Bill Clinton Offers Obama Half Hearted Support in ABC Interview

ImageIn an interview that aired on ABC’s World News Tonight Bill Clinton denied that he is angry at Barack Obama, but offered very little in terms of an endorsement and enthusiasm for the Democratic nominee.

Clinton denied that he is still angry, “I’m not, and I never was mad at Senator Obama. I think everybody’s got a right to run for president if he qualifies under the Constitution, and I would be the last person to ever begrudge anybody their ambition, and he was a superbly gifted candidate in this election, and had a great operation. They thought this thing through, and it’s a contact sport…The only thing I ever got mad about was people in your kind of work pretending that she started this stuff.”

Clinton refused to comment on whether or not he had anything to do with his wife’s loss, because he said it interferes with the issue of who should be elected in November. He said that he will talk about it when the election is over. Clinton blasted former friend Jim Clyburn and blamed him for hurting his standing with the African-American community. He also blamed the media, “I got bad press, because I told the truth that there was a different standard applied to the finest candidate I ever supported.”

Clinton was asked if Obama is ready to be president, and said, “You can argue that no one is ever ready to be president…He has shown a keen strategic sense in his ability to run an effective campaign. He clearly can inspire and motivate people and energize them, which is an important part of being president, and he is smart as a whip so there is nothing that he can’t learn.”

Two things are made clear in this interview. Bill Clinton still has some issues with Barack Obama, and he blames the media for his wife’s loss in the Democratic primary. The reality is that Clinton was banished to the rural white campaign stops because he could not stop putting his foot in his mouth. I think bad campaign strategy cost Hillary Clinton the Democratic nomination, but her husband certainly didn’t help. It is obvious that Bill views his wife’s defeat as personal rejection of his presidency. President Clinton could be a valuable asset for Obama this fall, but judging from this frosty interview, I wouldn’t expect too much support for Obama from him this fall.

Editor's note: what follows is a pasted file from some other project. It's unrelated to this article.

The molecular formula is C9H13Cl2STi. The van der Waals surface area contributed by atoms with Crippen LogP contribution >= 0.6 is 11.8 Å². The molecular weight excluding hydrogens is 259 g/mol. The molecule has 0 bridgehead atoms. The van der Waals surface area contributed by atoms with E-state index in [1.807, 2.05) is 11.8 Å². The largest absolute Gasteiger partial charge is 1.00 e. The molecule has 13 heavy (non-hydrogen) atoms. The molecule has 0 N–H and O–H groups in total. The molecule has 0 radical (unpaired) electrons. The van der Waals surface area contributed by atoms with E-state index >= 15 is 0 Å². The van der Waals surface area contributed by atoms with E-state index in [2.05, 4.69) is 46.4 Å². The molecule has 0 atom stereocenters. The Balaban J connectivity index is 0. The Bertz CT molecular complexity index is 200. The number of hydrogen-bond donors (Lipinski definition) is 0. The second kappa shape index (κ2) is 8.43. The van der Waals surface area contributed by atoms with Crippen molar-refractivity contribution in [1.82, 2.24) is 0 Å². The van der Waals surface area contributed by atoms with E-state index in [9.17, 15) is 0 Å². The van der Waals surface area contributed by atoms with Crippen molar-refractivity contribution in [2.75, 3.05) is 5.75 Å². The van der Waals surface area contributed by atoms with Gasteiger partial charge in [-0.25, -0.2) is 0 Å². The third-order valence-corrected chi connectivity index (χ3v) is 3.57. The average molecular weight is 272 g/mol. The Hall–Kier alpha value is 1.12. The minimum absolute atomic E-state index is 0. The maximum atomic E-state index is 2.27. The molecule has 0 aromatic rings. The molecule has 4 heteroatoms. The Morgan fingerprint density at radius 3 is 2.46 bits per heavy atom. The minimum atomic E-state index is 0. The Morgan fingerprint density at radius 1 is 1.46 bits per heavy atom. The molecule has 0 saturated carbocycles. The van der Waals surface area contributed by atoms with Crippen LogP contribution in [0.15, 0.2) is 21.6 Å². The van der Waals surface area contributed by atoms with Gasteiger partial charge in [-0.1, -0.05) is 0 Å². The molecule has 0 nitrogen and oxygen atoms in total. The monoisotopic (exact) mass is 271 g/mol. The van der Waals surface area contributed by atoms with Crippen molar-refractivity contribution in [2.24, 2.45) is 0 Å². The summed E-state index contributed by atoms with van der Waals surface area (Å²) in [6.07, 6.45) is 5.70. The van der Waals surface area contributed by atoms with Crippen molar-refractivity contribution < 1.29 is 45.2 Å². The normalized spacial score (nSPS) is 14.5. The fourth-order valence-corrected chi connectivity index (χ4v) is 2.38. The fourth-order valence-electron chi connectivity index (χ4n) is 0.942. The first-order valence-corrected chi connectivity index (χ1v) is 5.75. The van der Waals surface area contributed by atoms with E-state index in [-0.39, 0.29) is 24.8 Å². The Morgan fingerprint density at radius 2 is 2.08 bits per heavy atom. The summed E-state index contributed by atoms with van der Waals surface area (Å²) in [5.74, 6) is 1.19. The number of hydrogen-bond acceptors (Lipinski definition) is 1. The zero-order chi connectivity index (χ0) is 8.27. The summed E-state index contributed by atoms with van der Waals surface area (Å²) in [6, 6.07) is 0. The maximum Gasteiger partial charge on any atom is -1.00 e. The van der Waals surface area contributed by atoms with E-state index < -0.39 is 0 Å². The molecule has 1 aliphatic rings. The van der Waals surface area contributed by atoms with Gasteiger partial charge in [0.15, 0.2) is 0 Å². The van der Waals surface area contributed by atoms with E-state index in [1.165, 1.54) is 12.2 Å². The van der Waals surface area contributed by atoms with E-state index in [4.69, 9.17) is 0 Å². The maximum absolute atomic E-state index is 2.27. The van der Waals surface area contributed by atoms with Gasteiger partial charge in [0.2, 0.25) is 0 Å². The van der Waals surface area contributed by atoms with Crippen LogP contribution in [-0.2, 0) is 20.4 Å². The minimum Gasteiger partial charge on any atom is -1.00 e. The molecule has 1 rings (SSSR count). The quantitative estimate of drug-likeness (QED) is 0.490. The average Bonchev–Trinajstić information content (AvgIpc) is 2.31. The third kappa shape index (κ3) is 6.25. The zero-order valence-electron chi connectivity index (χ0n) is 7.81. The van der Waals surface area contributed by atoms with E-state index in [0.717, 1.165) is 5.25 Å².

Watch the interview

4 Replies to “Bill Clinton Offers Obama Half Hearted Support in ABC Interview”

  1. How many times and in how many ways does Bill Clinton have to say “I will do whatever Barack Obama asks me to do on his behalf” before Obama supporters realize that Clinton is letting Obama, the presumptive nominee, make the decision about whether or not Obama wants Clinton to campaign for him? Instead, what is reported is that Clinton offers “half-hearted support.” Right.

    I am sure that if President Clinton took the initiative to campaign for and support Obama *without* Obama’s express approval, we would hear instead that the Clintons don’t know their place, can’t stop campaigning, or have some ulterior motive – that Bill is trying to sandbag Obama’s chances so that his wife can be the nominee.

    Both Clintons really are in a double bind here – seemingly nothing they do or say is reported without an armchair psychoanalysis about “what they really meant.” I think President Clinton is taking the right tack by stepping back – after all that has happened in the campaign, Obama is the person who has to take a public stand here. Many of Obama’s supporters (such as this blog’s author) seem determined to color anything the Clintons do as expressly anti-Obama. I wish I knew what the Clintons or Obama could do to stop such destructive interpretation of innocuous statements, and would be interested to hear this blog’s author opine on what those acts might be. We all need to come together in November, but slanted articles like this one aren’t likely to help achieve the “unity” that will be needed to defeat McCain.